Why India dominates world cricket

00:47, Jan 24 2014

A cricket story - clearly apocryphal - from the WWII era goes like this. German leader and mass murderer Adolf Hitler is being driven through the Berlin countryside and sees a bunch of people in all-white attire playing a strange - and rather listless - game.

Hitler orders his driver to stop and asks his adjutants what the hell is going on.

''Cricket, mein Fuhrer. It's an English sport,'' says one of his Nazi flunkies.

Watching intently, the German leader says, ''How many players in each team?''

''Mein Fuhrer, there are 11 men to a side, and then there several extras and two umpires,'' the adjutant replies, and then provides a short description of how cricket is played.

''And how long does a match last?''


''Five days, mein Fuhrer.''

Hitler's eyes nearly pop out. ''Five days? Who the hell plays a game over five days? And all these stupid spectators sit around watching all that time? Schweinhund! No wonder those Brits were so easily beaten by our Wehrmacht. This game makes them lazy. Round up every cricketer in Germany and execute them summarily. I don't want this damn virus to take root in the fatherland.''

And that's why cricket is not played in Germany, or any other sensible country for that matter.

Post-colonial hangover

Cricket has come a long way since England and Australia dominated it like it was their private club, for more than a century. Jagmohan Dalmiya, the former chief of the Indian cricket board, once famously said, ''Britannia used to rule the waves, now it waves the rule.'' Dalmiya was primarily responsible for ending England's stranglehold on cricket.

Some would say that one tyrant has been replaced by another - India. Clearly, the game is now India-centric. It generates the billions that make cricketers nearly as wealthy as F1 drivers. Who would have thought India would bounce back and become an economic juggernaut that now rules cricket, much in the way the USA dominates baseball?

At the same time, India's growing prosperity and clout have caused a lot of heartburn in many, who can't stomach a former colony become a major power.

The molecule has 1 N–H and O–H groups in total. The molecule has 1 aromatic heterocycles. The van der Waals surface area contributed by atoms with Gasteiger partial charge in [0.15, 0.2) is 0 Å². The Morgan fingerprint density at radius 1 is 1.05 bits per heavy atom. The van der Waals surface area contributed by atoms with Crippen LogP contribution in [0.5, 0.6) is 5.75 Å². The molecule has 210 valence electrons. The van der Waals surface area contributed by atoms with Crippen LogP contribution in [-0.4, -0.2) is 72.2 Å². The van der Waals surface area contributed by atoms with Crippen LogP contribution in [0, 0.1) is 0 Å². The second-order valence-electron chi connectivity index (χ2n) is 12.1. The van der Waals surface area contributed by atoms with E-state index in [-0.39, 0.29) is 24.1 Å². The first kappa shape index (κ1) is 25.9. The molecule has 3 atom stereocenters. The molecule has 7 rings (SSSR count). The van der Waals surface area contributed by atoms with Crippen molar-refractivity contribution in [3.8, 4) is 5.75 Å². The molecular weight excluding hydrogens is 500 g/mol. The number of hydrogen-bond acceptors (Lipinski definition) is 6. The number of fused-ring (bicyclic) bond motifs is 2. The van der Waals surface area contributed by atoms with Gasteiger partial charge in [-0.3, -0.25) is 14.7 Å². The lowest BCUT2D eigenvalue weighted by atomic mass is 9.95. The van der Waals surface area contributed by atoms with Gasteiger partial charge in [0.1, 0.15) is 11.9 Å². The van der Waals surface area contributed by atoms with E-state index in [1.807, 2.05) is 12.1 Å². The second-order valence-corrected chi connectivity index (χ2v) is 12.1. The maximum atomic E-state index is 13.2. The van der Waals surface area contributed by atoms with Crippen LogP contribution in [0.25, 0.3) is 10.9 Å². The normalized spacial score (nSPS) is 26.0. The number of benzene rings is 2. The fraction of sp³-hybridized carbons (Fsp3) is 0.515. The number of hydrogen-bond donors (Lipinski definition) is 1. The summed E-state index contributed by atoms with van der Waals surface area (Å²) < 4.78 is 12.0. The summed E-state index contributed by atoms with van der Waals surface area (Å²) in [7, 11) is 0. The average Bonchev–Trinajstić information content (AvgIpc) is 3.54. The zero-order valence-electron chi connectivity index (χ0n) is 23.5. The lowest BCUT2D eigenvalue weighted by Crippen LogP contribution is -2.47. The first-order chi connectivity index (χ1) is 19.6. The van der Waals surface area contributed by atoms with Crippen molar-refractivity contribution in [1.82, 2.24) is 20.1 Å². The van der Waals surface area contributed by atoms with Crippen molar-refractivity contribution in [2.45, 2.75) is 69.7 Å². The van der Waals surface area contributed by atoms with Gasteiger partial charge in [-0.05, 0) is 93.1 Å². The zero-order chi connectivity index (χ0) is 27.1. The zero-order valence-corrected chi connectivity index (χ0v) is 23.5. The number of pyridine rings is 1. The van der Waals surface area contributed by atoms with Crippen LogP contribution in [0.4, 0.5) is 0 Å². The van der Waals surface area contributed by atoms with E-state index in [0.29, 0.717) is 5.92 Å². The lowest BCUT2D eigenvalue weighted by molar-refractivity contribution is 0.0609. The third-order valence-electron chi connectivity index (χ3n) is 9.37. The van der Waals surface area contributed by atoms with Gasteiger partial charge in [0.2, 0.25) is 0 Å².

Take Chris Rattue, a sports columnist for the New Zealand Herald. Bristling at India's attempt to create a promotion and relegation system in cricket - with exceptions for India, Australia and England - Rattue has gone berserk.

In a piece loaded with colonial imagery and dripping with racial overtones, he writes: ''The extent to which the past injustices of colonialism drive India's cricket takeover are open to interpretation. But servant is now master and with deeper and longer lasting effects than those created by the resentment-fuelled West Indian teams who fought back on the field led by dangerously fast bowling.''

Servant has indeed become master. Shouldn't you welcome that? Shouldn't a country - bled of its wealth, its people massacred, its rulers jailed - not have the right to bounce back? Especially, when it has become wealthy and powerful through its own enterprise, and without colonising other nations.

In Rattue's world view, maybe it doesn't. It's his column and he can rant all he wants. All he has done is show he's churlish. And wrong.

Indians are an insanely forgetful and forgiving people. Despite the countless genocides committed by Islamic invaders and British colonialists, India continues to respect its Muslim and Christian past. Muslims and Christians were not evicted from the country after independence in 1947.

Indians are justifiably proud of their country's growing clout, but they do not act on post-colonial impulses. Indians are among the top investors in Britain. Land Rover, Jaguar, Corus (former British Steel) and hundreds of sinking British companies have been rescued from closure by Indian entrepreneurs. That's not the sign of a people sulking at the ''past injustices of colonialism'' as Rattue so stupidly describes.

Money talks: The Indian Premier League has made cricketers like Adam Gilchrist (R) of the Deccan Chargers US$ wealthy.

Just not cricket